|Year : 2009 | Volume
| Issue : 3 | Page : 286-287
Department of Neurology, Institute of Human Behaviour & Allied Sciences, Dilshad Garden, Delhi, India
|Date of Acceptance||17-Apr-2009|
|Date of Web Publication||8-Jul-2009|
Department of Neurology, Institute of Human Behaviour & Allied Sciences, Dilshad Garden Delhi
Source of Support: None, Conflict of Interest: None
|How to cite this article:|
Pradhan S. Invited Commentary. Neurol India 2009;57:286-7
Selectivity of weakness among different muscles or muscle groups has always fascinated the clinicians in arriving at specific diagnosis of motor system disease. Whether it is preferential involvement of anti-gravity muscles in upper motor neuron disorders, differential involvement of trunk (hypotonic) and limb (spastic) muscles in cerebral palsy or the affection of specific group of muscles in muscular dystrophies, these all are the examples of exploitation of selectivity of muscle involvement for the purpose of clinical diagnosis. Not much has been said in this regard about generalized neuropathies except predilection of some for proximal muscles and of majority for distal muscles. In this context the article "Finger drop sign in Guillain Barre syndrome" is a remarkable piece of work suggesting the diagnosis of AMAN variety of GB syndrome as against AIDP variety whenever predominant weakness of finger extensors was encountered. With an exception of toxic neuropathy due to lead exposure, which in any case has a sub-acute or a chronic presentation, no acute generalized polyneuropathy is known to have such predilection for extensors of the fingers. With time and validation finger drop sign is likely to gain popularity among neurophysicians in the clinical diagnosis of AMAN. Though "finger drop sign" has been described in a variety of other neurological disorders, most of them are focal disorders leading to unilateral posterior interosseous nerve syndrome and are obviously out of context due to focal nature of these diseases. Among the more generalized disorders "finger drop sign" has been observed with multifocal motor neuropathy, motor neuron disease and myasthenia gravis; these ailments can be easily differentiated from AMAN on the basis of their clinical course and other differentiating features, though at times it becomes a difficult task on clinical grounds alone.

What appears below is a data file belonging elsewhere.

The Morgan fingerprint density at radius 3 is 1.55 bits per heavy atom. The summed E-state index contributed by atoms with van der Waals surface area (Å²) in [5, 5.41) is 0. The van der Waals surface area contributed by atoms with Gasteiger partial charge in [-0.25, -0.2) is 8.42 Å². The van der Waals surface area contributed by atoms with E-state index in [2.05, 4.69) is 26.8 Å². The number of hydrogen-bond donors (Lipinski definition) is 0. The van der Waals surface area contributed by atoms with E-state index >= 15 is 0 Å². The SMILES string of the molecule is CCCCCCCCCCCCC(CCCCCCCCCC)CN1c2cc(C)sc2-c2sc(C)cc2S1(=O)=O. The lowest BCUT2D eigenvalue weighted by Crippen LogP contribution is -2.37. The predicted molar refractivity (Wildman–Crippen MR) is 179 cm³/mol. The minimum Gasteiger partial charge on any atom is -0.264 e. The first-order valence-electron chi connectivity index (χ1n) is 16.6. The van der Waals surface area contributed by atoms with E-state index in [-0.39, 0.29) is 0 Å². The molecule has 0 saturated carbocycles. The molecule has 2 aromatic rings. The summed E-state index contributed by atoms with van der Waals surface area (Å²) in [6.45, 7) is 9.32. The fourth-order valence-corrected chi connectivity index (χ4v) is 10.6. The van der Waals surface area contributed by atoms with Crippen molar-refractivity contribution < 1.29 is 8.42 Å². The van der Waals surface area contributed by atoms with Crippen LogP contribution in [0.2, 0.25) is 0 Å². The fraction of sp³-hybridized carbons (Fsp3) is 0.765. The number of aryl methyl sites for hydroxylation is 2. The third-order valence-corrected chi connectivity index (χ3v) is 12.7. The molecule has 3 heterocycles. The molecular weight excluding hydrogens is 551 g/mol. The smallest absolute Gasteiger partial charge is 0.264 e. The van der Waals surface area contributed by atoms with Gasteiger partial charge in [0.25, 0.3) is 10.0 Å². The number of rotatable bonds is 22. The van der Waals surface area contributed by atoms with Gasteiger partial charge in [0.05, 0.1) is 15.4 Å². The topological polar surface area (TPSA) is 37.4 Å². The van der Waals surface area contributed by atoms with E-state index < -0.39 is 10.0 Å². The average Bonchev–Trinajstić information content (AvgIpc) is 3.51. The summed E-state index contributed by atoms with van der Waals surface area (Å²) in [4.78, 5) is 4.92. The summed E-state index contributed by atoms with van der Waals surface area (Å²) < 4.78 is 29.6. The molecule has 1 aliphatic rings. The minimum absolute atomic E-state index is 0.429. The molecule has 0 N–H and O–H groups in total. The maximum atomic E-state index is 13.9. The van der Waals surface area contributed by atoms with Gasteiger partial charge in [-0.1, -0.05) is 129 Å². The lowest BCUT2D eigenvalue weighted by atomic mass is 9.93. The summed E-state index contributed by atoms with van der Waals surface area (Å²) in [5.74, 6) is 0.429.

As happens with any new observation, this article can at best be regarded as having a novel finding which requires further validation through observations by other authors. This is more so because of the fact the number of patients in the AMAN group as compared to AIDP group falls short of what is required for a good statistical analysis and this appears to be the reason why in spite of having two properly worked up groups no statistically valid comparative account of differential weakness among the flexor and extensor group of muscles could be produced at finger or wrist level between AMAN and AIDP.
Axonal neuropathies are generally regarded as having poorer prognosis compared to their demyelinating counterparts. Good prognosis among the AMAN patients in this paper may fall in line with several reports of this kind from selected areas of the world where AMAN has been ascribed to reversible blockade of internodes of the motoneurons by specific autoimmune antibodies resulting in complete blunting of the electrophysiological response akin to theoretically possible pure motor axonal neuropathy. This also segregates AMAN from another related disorder, acute motor and sensory axonal neuropathy (AMSAN), percentage of which has been shown amazingly low in this paper, where true axon loss has been implicated to the poor prognosis. Observations from other centers are therefore required to understand true nature of AMAN which also reflects in its prognosis and only then the "finger drop sign" will attain its full utility in routine clinical practice.